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How LSD Makes Your Brain One With The Universe

That out-of-body experience is happening in your brain.

Some users of LSD say one of the most profound parts of the experience is a deep oneness with the universe. The hallucinogenic drug might be causing this by blurring boundaries in the brain, too.

The sensation that the boundaries between yourself and the world around you are erasing correlates to changes in brain connectivity while on LSD, according to a study published Wednesday in Current Biology. Scientists gave 15 volunteers either a drop of acid or a placebo and slid them into an MRI scanner to monitor brain activity.

After about an hour, when the high begins peaking, the brains on acid looked markedly different than those on the placebo. For those on LSD, activity in certain areas of their brain, particularly areas rich in neurons associated with serotonin, ramped up.

Their sensory cortices, which process sensations like sight and touch, became far more connected than usual to the frontal parietal network, which is involved with our sense of self. "The stronger that communication, the stronger the experience of the dissolution [of self]," says Enzo Tagliazucchi, the lead author and a researcher at the Netherlands Institute for Neuroscience.

Tagliazucchi speculates that what's happening is a confusion of information. Your brain on acid, flooded with signals crisscrossing between these regions, begins muddling the things you see, feel, taste or hear around you with you. This can create the perception that you and, say, the pizza you're eating are no longer separate entities. You are the pizza and the world beyond the windowsill. You are the church and the tree and the hill.

Albert Hofmann, the discoverer of LSD, described this in his book LSD: My Problem Child. "A portion of the self overflows into the outer world, into objects, which begin to live, to have another, a deeper meaning," he wrote. He felt the world would be a better place if more people understood this. "What is needed today is a fundamental re-experience of the oneness of all living things."

The sensation is neurologically similar to synesthesia, Tagliazucchi thinks. "In synesthesia, you mix up sensory modalities. You can feel the color of a sound or smell the sound. This happens in LSD too," Tagliazucchi says. "And ego dissolution is a form of synesthesia, but it's a synesthesia of areas of brain with consciousness of self and the external environment. You lose track of which is which."

Tagliazucchi and other researchers also measured the volunteers' brain electrical activity with another device. Our brains normally generate a regular rhythm of electrical activity called the alpha rhythm which links to our brain's ability to suppress irrelevant activity. But in a different paper published on Monday in the Proceedings of the National Academy of Sciences, he and several co-authors show that LSD weakens the alpha rhythm. He thinks this weakening could make the hallucinations seem more real.

The idea is intriguing if still somewhat speculative, says Dr. Charles Grob, a psychiatrist at the Harbor-UCLA Medical Center who was not involved with the work. "They may genuinely be on to something. This should really further our understanding of the brain and consciousness." And, he says, the work highlights hallucinogens' powerful therapeutic potential.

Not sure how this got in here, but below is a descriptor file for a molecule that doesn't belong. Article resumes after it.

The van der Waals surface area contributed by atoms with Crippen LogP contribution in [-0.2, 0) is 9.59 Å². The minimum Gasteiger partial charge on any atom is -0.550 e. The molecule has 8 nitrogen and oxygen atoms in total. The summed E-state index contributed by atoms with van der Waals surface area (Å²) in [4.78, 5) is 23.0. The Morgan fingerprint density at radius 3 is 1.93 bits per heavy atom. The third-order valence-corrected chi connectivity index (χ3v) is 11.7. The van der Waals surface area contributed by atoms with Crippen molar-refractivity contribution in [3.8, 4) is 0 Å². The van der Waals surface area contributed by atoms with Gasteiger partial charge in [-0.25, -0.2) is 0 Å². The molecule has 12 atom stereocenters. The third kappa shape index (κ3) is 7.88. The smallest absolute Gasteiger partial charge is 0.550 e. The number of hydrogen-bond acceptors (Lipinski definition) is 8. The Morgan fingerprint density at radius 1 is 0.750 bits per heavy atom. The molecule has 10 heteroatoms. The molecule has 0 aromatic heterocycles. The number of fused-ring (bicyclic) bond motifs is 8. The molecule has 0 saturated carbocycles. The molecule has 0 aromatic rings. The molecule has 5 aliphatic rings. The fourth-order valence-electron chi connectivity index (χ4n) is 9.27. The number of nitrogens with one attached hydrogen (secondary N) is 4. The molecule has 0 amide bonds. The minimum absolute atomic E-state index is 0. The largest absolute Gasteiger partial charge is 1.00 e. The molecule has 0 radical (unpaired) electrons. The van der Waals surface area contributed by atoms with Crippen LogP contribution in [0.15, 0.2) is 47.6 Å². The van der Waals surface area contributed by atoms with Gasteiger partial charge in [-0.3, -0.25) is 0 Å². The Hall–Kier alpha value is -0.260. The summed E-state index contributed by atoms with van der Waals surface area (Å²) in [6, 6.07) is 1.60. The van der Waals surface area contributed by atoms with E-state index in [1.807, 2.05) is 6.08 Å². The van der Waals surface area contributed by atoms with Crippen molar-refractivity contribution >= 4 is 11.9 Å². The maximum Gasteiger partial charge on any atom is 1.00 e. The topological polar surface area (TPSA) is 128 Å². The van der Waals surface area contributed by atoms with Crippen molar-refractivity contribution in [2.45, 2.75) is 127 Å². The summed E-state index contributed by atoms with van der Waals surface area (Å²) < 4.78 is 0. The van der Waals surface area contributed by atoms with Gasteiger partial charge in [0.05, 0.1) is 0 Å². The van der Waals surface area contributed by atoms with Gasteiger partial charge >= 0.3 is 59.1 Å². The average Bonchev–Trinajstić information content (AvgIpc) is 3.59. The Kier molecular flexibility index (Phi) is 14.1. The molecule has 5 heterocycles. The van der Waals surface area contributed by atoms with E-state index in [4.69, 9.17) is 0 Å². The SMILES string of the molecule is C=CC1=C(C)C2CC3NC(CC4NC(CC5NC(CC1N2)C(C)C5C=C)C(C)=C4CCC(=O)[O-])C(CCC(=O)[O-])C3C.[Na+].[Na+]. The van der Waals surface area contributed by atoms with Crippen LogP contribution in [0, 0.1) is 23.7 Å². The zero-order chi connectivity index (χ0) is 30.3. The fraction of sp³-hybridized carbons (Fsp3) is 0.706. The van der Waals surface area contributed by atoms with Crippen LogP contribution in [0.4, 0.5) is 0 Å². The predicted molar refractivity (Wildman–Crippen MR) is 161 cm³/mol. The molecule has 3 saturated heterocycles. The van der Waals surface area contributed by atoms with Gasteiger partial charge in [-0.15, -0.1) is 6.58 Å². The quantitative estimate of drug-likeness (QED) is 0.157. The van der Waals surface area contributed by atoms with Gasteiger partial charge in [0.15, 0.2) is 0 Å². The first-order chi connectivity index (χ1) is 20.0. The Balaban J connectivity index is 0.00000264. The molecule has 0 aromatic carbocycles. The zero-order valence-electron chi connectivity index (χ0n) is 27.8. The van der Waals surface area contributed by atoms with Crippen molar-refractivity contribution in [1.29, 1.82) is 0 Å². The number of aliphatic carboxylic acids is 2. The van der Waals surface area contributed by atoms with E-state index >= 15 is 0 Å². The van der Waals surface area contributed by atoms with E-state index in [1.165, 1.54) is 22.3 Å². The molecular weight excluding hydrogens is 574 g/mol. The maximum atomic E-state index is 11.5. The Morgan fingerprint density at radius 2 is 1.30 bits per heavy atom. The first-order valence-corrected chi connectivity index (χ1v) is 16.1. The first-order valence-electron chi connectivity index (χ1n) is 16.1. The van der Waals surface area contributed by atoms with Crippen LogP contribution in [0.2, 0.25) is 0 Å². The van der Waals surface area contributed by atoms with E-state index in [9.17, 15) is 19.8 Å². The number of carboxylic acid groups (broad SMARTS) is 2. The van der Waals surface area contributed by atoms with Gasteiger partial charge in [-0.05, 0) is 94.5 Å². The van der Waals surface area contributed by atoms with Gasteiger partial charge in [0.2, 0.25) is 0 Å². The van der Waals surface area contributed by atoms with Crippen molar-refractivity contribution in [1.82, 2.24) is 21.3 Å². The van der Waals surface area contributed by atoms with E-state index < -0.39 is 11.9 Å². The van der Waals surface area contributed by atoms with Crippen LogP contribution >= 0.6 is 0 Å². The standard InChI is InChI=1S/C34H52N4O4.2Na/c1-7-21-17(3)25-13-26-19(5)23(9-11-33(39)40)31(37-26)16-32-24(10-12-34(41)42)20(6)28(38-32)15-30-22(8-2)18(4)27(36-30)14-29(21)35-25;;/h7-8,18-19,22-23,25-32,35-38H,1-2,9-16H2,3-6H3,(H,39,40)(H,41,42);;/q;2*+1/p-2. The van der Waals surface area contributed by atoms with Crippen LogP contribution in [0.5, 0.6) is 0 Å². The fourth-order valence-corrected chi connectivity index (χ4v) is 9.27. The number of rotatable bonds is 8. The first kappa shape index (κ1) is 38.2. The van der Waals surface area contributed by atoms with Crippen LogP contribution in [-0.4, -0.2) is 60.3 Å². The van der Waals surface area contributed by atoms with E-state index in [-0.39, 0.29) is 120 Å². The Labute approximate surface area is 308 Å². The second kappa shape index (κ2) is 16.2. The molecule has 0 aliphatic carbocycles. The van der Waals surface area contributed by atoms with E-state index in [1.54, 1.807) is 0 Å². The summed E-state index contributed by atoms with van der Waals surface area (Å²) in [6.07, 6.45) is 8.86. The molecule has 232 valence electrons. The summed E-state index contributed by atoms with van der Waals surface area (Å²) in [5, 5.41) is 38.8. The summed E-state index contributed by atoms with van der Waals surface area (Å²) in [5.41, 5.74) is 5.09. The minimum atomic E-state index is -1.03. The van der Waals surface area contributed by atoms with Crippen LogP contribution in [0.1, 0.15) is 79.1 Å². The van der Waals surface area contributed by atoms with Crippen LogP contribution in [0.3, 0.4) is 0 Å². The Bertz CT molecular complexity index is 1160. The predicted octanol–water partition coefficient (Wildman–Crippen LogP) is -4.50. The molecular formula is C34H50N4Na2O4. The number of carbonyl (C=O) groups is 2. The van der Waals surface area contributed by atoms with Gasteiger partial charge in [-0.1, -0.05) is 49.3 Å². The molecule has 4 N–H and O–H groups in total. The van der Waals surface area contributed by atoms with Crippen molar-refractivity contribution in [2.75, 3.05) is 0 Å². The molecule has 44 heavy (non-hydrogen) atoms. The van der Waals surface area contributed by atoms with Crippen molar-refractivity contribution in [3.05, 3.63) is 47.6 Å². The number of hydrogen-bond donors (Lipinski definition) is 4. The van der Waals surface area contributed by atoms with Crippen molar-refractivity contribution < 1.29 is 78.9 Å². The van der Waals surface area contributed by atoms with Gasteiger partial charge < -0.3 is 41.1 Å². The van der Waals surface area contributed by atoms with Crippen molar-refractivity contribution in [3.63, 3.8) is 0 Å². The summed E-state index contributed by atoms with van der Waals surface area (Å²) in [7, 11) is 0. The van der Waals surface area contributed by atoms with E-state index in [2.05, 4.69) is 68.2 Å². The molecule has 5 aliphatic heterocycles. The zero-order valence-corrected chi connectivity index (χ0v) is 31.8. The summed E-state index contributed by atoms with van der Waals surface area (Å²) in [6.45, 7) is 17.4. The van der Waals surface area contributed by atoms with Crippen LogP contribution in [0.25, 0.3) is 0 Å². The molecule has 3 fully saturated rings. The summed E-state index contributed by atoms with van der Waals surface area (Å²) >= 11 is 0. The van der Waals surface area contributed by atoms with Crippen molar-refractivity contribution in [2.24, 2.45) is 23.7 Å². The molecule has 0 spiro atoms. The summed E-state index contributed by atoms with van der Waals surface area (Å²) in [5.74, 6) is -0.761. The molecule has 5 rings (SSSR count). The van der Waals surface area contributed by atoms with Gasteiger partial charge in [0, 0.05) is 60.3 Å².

The altered state of reality that comes with psychedelics might enhance psychotherapy, Grob thinks. "Hallucinogens are a catalyst," he says. "In well-prepared subjects, you might elicit powerful, altered states of consciousness. [That] has been predicative of positive therapeutic outcomes."

In recent years, psychedelics have been trickling their way back to psychiatric research. LSD was considered a good candidate for psychiatric treatment until 1966, when it was outlawed and became very difficult to obtain for study. Grob has done work testing the treatment potential of psilocybin, the active compound in hallucinogenic mushrooms.

He imagines a future where psychedelics are commonly used to treat a range of conditions. "[There could] be a peaceful room attractively fixed up with nice paintings, objects to look at, fresh flowers, a chair or recliner for the patient and two therapists in the room," he muses. "A safe container for that individual as they explore deep inner space, inner terrain."

Grob believes the right candidate would benefit greatly from LSD or other hallucinogen therapy, though he cautions that bad experiences can still happen for some on the drugs. Those who are at risk for schizophrenia may want to avoid psychedelics, Tagliazucchi says. "There has been evidence saying what could happen is LSD could trigger the disease and turn it into full-fledged schizophrenia," he says. "There is a lot of debate around this. It's an open topic."

Tagliazucchi thinks that this particular ability of psychedelics to evoke a sense of dissolution of self and unity with the external environment has already helped some patients. "Psilocybin has been used to treat anxiety with terminal cancer patients," he says. "One reason why they felt so good after treatment is the ego dissolution is they become part of something larger: the universe. This led them to a new perspective on their death."

Follow Angus Chen on Twitter @angrchen

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